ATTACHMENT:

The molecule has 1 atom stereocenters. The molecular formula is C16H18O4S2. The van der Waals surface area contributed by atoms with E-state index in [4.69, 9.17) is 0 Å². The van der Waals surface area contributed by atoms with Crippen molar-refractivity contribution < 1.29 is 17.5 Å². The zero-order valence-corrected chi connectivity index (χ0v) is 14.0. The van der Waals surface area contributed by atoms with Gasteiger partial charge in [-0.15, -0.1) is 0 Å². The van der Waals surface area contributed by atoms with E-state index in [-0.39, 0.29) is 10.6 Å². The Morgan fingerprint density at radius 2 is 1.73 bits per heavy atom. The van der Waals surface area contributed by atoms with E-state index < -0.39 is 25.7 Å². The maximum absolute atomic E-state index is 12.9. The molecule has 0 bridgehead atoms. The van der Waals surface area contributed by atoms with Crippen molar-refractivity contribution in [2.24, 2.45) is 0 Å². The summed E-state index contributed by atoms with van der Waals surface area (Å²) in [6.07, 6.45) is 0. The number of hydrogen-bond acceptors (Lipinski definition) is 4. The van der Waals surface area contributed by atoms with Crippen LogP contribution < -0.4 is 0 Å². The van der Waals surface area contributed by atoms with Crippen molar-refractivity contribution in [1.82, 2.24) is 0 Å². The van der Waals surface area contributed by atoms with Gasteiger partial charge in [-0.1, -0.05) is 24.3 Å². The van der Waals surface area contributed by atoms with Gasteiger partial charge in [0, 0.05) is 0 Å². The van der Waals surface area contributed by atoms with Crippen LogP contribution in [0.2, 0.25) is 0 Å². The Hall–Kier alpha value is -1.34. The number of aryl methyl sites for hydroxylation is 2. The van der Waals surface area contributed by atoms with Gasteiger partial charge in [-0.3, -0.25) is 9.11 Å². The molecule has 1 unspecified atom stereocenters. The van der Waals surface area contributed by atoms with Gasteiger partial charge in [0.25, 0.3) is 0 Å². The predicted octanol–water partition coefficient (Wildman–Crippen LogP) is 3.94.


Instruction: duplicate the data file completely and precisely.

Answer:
The molecule has 1 atom stereocenters. The molecular formula is C16H18O4S2. The van der Waals surface area contributed by atoms with E-state index in [4.69, 9.17) is 0 Å². The van der Waals surface area contributed by atoms with Crippen molar-refractivity contribution < 1.29 is 17.5 Å². The zero-order valence-corrected chi connectivity index (χ0v) is 14.0. The van der Waals surface area contributed by atoms with Gasteiger partial charge in [-0.15, -0.1) is 0 Å². The van der Waals surface area contributed by atoms with E-state index in [-0.39, 0.29) is 10.6 Å². The Morgan fingerprint density at radius 2 is 1.73 bits per heavy atom. The van der Waals surface area contributed by atoms with E-state index < -0.39 is 25.7 Å². The maximum absolute atomic E-state index is 12.9. The molecule has 0 bridgehead atoms. The van der Waals surface area contributed by atoms with Crippen molar-refractivity contribution in [2.24, 2.45) is 0 Å². The summed E-state index contributed by atoms with van der Waals surface area (Å²) in [6.07, 6.45) is 0. The number of hydrogen-bond acceptors (Lipinski definition) is 4. The van der Waals surface area contributed by atoms with Crippen LogP contribution < -0.4 is 0 Å². The van der Waals surface area contributed by atoms with Crippen molar-refractivity contribution in [1.82, 2.24) is 0 Å². The van der Waals surface area contributed by atoms with Gasteiger partial charge in [-0.1, -0.05) is 24.3 Å². The van der Waals surface area contributed by atoms with Gasteiger partial charge in [0, 0.05) is 0 Å². The van der Waals surface area contributed by atoms with Crippen LogP contribution in [0.2, 0.25) is 0 Å². The Hall–Kier alpha value is -1.34. The number of aryl methyl sites for hydroxylation is 2. The van der Waals surface area contributed by atoms with Gasteiger partial charge in [-0.3, -0.25) is 9.11 Å². The molecule has 1 unspecified atom stereocenters. The van der Waals surface area contributed by atoms with Gasteiger partial charge in [0.25, 0.3) is 0 Å². The predicted octanol–water partition coefficient (Wildman–Crippen LogP) is 3.94.